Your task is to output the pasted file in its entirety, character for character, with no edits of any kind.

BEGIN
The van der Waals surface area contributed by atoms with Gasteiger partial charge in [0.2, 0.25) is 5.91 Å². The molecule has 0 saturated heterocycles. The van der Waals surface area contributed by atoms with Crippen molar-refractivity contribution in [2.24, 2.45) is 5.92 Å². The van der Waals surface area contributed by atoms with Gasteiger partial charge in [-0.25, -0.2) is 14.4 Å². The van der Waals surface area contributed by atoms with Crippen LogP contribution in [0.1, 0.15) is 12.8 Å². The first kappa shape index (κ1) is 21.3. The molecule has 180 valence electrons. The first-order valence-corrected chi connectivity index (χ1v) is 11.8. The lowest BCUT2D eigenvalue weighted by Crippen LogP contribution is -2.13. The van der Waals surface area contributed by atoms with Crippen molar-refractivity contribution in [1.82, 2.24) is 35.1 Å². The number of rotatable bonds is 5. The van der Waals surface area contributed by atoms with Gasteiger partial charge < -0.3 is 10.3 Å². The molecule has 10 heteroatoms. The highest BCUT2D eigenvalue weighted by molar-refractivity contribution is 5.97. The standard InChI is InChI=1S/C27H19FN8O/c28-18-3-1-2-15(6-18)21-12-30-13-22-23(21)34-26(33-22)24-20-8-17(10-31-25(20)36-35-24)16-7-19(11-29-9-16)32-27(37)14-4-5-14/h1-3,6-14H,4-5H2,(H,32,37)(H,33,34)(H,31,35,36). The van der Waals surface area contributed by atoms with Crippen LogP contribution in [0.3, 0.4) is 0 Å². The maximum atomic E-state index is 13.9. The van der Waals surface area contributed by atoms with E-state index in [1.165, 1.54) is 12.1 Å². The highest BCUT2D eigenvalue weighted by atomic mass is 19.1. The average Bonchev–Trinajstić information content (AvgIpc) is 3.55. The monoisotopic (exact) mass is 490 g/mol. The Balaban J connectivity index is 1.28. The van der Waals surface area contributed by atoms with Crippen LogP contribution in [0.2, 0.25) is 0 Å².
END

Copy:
The van der Waals surface area contributed by atoms with Gasteiger partial charge in [0.2, 0.25) is 5.91 Å². The molecule has 0 saturated heterocycles. The van der Waals surface area contributed by atoms with Crippen molar-refractivity contribution in [2.24, 2.45) is 5.92 Å². The van der Waals surface area contributed by atoms with Gasteiger partial charge in [-0.25, -0.2) is 14.4 Å². The van der Waals surface area contributed by atoms with Crippen LogP contribution in [0.1, 0.15) is 12.8 Å². The first kappa shape index (κ1) is 21.3. The molecule has 180 valence electrons. The first-order valence-corrected chi connectivity index (χ1v) is 11.8. The lowest BCUT2D eigenvalue weighted by Crippen LogP contribution is -2.13. The van der Waals surface area contributed by atoms with Crippen molar-refractivity contribution in [1.82, 2.24) is 35.1 Å². The number of rotatable bonds is 5. The van der Waals surface area contributed by atoms with Gasteiger partial charge < -0.3 is 10.3 Å². The molecule has 10 heteroatoms. The highest BCUT2D eigenvalue weighted by molar-refractivity contribution is 5.97. The standard InChI is InChI=1S/C27H19FN8O/c28-18-3-1-2-15(6-18)21-12-30-13-22-23(21)34-26(33-22)24-20-8-17(10-31-25(20)36-35-24)16-7-19(11-29-9-16)32-27(37)14-4-5-14/h1-3,6-14H,4-5H2,(H,32,37)(H,33,34)(H,31,35,36). The van der Waals surface area contributed by atoms with Crippen LogP contribution in [0.3, 0.4) is 0 Å². The maximum atomic E-state index is 13.9. The van der Waals surface area contributed by atoms with E-state index in [1.165, 1.54) is 12.1 Å². The highest BCUT2D eigenvalue weighted by atomic mass is 19.1. The average Bonchev–Trinajstić information content (AvgIpc) is 3.55. The monoisotopic (exact) mass is 490 g/mol. The Balaban J connectivity index is 1.28. The van der Waals surface area contributed by atoms with Crippen LogP contribution in [0.2, 0.25) is 0 Å².